Do you really know what the word “story” means?  If not — and there are criteria here — stop everything and go back to this all-important Square One.  I’ve met writers who have been drafying manuscripts for decades who really didn’t understand what a true story is made of. 

If asked what the most important, required, non-negotiable single word in fiction is, if your answer isn’t “conflict,” then you don’t really know what a story is.

If your story is “character-driven,” you are by no means immune to the necessity to have a plot that presents conflict and stakes.  Plot is the stage upon which character unfolds.  Without that stage, your character is standing on a corner preaching to passing traffic.

The stories put forth by proven A-list writers may not be sufficient models for writers looking to break in.  The game at that level is entirely different, including where the bar resides.   An A-list writer has an entire floor full of editors contributing to the moulding and polishing of the story you read under their name.  You have nothing other than your own sense of craft.  

Your idea, and the story that springs from it, needs a large dose of heat and fascination.  The concept that arises from your idea (note how that works) must ask a question that that reader yearns to have answered.  If the question at the heart of your is banal, vanilla or otherwise old news, there’s not much you can do to pump new life into its execution.  A great character interacting with a boring plot will sink you.  

You can’t write a story about anything, relying on execution to make it work.  The cliche is true: in fiction you really can’t make chicken salad out of chicken… droppings.  Work on the strength of your idea/concept/premise first, jack it to its highest inherent potential, before you begin to develop a vision for the story that ensues from it.  Sometimes you have to actually write that story to discover this… just make sure you recognize what you’re doing in that case — you are engaging in the search for story.  Don’t shortcut it, this is where the gold is found.

Are you writing your story because you really want to write a story, any story… or are you writing a story because the premise keeps you up at night?  This alone is often the difference between success and failure.  The forced concoction of the unlikely and the mundane and the illogical and the ridiculous is the common threat of the slush pile.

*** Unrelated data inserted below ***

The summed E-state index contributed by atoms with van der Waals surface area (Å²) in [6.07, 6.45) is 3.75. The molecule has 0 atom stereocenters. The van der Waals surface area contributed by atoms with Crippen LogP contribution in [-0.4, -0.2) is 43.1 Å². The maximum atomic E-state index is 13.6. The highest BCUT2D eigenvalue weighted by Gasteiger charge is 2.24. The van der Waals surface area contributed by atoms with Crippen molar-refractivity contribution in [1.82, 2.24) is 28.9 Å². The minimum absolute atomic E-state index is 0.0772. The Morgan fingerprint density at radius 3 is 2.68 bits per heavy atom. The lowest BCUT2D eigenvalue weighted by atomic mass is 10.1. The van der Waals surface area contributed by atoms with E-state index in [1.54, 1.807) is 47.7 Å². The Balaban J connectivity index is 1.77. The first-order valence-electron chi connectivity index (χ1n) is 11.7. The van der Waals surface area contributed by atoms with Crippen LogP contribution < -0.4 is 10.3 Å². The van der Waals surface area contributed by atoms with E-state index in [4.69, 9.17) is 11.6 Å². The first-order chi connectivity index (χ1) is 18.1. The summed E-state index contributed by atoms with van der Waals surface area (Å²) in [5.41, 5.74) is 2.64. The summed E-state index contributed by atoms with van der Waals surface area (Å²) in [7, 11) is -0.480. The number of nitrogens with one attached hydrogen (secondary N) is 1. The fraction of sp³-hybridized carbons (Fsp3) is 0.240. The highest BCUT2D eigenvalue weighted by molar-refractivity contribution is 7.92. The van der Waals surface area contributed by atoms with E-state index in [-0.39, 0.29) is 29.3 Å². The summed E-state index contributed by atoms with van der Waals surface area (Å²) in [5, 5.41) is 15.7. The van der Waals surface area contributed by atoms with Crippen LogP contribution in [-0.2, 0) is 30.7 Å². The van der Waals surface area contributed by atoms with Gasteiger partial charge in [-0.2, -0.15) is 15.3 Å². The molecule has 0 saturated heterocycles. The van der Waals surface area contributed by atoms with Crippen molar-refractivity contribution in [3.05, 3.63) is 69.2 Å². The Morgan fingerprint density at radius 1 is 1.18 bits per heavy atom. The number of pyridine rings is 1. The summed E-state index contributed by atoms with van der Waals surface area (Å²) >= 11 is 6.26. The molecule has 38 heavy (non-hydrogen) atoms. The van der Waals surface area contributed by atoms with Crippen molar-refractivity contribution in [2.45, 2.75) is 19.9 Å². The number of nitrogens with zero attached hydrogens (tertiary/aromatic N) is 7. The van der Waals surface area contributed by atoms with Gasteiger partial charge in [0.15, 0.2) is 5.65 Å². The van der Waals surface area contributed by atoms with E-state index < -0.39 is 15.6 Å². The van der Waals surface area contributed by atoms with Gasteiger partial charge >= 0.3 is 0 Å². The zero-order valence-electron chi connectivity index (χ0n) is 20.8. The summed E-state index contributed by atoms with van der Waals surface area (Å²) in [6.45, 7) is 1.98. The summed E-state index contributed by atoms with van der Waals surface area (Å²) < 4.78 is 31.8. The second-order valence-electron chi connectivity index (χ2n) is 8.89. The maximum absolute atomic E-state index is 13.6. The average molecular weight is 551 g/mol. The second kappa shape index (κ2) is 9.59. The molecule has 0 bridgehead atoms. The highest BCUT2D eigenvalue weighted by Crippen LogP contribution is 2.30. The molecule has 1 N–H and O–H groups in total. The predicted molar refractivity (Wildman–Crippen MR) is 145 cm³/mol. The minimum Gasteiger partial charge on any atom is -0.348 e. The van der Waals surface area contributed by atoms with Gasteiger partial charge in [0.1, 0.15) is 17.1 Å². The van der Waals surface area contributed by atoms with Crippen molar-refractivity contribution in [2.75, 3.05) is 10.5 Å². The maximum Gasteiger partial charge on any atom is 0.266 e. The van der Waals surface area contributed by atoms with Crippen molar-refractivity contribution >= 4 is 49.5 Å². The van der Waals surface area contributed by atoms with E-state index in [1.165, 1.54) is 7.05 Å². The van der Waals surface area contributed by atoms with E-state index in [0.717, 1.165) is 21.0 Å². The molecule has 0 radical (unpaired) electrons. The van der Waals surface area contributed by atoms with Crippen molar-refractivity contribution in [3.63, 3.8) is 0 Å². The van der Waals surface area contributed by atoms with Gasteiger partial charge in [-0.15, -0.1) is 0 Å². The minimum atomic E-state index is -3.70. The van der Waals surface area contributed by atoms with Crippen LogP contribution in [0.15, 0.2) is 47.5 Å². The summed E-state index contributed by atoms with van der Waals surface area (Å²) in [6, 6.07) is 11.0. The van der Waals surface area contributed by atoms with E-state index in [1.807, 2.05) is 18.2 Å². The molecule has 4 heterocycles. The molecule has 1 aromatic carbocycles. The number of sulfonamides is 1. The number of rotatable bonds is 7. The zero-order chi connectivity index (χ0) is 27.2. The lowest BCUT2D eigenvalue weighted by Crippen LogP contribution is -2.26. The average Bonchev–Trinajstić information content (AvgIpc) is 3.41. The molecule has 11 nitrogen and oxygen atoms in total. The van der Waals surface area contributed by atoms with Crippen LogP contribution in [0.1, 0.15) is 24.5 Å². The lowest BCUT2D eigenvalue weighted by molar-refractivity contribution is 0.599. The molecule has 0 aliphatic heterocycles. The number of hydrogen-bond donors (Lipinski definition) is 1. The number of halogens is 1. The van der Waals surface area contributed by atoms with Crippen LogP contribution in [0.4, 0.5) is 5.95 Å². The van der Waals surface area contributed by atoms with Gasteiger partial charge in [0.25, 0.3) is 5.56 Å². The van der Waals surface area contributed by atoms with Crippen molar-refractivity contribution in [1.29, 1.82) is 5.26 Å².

There is a difference between a Prologue and an opening chapter.  Both can — and should — deliver a hook. 

If you can’t adequately describe your story in a 30-second elevator pitch, leaving the listener wanting to know what happens, or if you can’t write that down in two pages or less with the same result… if you excuse this by saying, “well, it’s sort of complicated“… then you may, a) not be ready to actually write it; or b) be in trouble if you try; and for sure, c) won’t be able to pitch it to an agent successfully.  Knowing the core essence of your story, the spine, the central conflict and how it relates to your hero, is the essence of knowing your story.  Which you must before you can write it with optimal effectiveness.  Which should be your goal.  

In short, there is more than one way to skin the storytelling cat, but at the end of the day it was still a cat before you took a knife and hammer to it.

If you’re struggling with what to write, in what order, and why… find a published story (preferrably a movie on DVD) similar to yours (yes, you can) and study it.  Break it down.  Notice the structure.  The sub-plot and the subtext.

Sub-plot and sub-text are different things, often wearing the same set of clothes.

Each scene you write should have a succinct expositional mission.  Something to contribute to the unfolding plot, building toward something.  It should also – not as its mission, but as an expectation – illustrate and contribute toward character and sub-text.  A scene that does one without the other is weak.  A scene that does too much of either is also weak.  You don’t seal the marraige deal on the first date, you don’t win the World Series in one inning,so don’t try.

One of the key fatal words in storytelling: episodic.  If you concoct a series of things that happen to your hero, each shown as a new scene, simply to demonstrate how the hero reacts to that particular moment (characterization), one after another, leading to nothing other than a full exposition of a character’s life or experience within a given time span… that’s episodic fiction.  Not good.

The antidote to episodic fiction: a plot.  A problem for your hero to solve, a goal to reach, with an obstacle to it, with something at stake.  One spine, even if it bends.